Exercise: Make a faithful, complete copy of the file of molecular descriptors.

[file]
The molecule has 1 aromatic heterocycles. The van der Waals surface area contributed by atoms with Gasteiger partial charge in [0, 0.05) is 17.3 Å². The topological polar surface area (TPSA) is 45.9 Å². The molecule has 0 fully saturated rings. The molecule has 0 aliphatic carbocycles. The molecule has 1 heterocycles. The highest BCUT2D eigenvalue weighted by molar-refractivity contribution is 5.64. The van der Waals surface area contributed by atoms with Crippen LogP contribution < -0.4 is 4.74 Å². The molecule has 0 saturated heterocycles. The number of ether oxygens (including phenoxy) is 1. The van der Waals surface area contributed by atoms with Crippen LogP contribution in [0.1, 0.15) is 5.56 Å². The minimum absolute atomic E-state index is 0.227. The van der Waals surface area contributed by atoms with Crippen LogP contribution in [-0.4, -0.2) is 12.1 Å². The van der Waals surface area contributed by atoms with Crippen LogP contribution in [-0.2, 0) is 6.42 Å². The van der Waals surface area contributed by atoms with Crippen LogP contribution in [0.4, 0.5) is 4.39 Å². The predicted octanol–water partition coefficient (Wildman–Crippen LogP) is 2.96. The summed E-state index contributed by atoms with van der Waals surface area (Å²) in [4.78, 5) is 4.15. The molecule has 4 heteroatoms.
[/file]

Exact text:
The molecule has 1 aromatic heterocycles. The van der Waals surface area contributed by atoms with Gasteiger partial charge in [0, 0.05) is 17.3 Å². The topological polar surface area (TPSA) is 45.9 Å². The molecule has 0 fully saturated rings. The molecule has 0 aliphatic carbocycles. The molecule has 1 heterocycles. The highest BCUT2D eigenvalue weighted by molar-refractivity contribution is 5.64. The van der Waals surface area contributed by atoms with Crippen LogP contribution < -0.4 is 4.74 Å². The molecule has 0 saturated heterocycles. The number of ether oxygens (including phenoxy) is 1. The van der Waals surface area contributed by atoms with Crippen LogP contribution in [0.1, 0.15) is 5.56 Å². The minimum absolute atomic E-state index is 0.227. The van der Waals surface area contributed by atoms with Crippen LogP contribution in [-0.4, -0.2) is 12.1 Å². The van der Waals surface area contributed by atoms with Crippen LogP contribution in [-0.2, 0) is 6.42 Å². The van der Waals surface area contributed by atoms with Crippen LogP contribution in [0.4, 0.5) is 4.39 Å². The predicted octanol–water partition coefficient (Wildman–Crippen LogP) is 2.96. The summed E-state index contributed by atoms with van der Waals surface area (Å²) in [4.78, 5) is 4.15. The molecule has 4 heteroatoms.